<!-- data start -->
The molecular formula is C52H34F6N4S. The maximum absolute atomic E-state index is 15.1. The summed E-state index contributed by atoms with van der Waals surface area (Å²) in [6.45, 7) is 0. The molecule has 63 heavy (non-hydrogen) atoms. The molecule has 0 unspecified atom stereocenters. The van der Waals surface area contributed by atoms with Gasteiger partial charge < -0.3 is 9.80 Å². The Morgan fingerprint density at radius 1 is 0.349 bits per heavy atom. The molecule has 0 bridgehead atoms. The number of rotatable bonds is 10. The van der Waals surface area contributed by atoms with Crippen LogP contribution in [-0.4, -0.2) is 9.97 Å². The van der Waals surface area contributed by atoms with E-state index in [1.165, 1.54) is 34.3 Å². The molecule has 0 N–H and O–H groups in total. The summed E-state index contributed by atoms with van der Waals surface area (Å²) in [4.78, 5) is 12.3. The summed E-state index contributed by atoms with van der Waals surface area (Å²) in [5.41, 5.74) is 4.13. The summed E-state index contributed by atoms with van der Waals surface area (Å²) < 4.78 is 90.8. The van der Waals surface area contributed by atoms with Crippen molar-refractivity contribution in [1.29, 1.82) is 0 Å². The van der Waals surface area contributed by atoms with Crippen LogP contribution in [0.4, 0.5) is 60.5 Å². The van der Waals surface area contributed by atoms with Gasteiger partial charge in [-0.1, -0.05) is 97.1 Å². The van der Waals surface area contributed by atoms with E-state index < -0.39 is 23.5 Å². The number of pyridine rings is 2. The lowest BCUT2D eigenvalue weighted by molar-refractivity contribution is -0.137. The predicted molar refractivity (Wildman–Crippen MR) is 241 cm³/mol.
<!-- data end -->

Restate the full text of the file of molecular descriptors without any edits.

The molecular formula is C52H34F6N4S. The maximum absolute atomic E-state index is 15.1. The summed E-state index contributed by atoms with van der Waals surface area (Å²) in [6.45, 7) is 0. The molecule has 63 heavy (non-hydrogen) atoms. The molecule has 0 unspecified atom stereocenters. The van der Waals surface area contributed by atoms with Gasteiger partial charge < -0.3 is 9.80 Å². The Morgan fingerprint density at radius 1 is 0.349 bits per heavy atom. The molecule has 0 bridgehead atoms. The number of rotatable bonds is 10. The van der Waals surface area contributed by atoms with Crippen LogP contribution in [-0.4, -0.2) is 9.97 Å². The van der Waals surface area contributed by atoms with E-state index in [1.165, 1.54) is 34.3 Å². The molecule has 0 N–H and O–H groups in total. The summed E-state index contributed by atoms with van der Waals surface area (Å²) in [4.78, 5) is 12.3. The summed E-state index contributed by atoms with van der Waals surface area (Å²) in [5.41, 5.74) is 4.13. The summed E-state index contributed by atoms with van der Waals surface area (Å²) < 4.78 is 90.8. The van der Waals surface area contributed by atoms with Crippen molar-refractivity contribution in [1.29, 1.82) is 0 Å². The van der Waals surface area contributed by atoms with Crippen LogP contribution in [0.4, 0.5) is 60.5 Å². The van der Waals surface area contributed by atoms with Gasteiger partial charge in [-0.1, -0.05) is 97.1 Å². The van der Waals surface area contributed by atoms with E-state index < -0.39 is 23.5 Å². The number of pyridine rings is 2. The lowest BCUT2D eigenvalue weighted by molar-refractivity contribution is -0.137. The predicted molar refractivity (Wildman–Crippen MR) is 241 cm³/mol.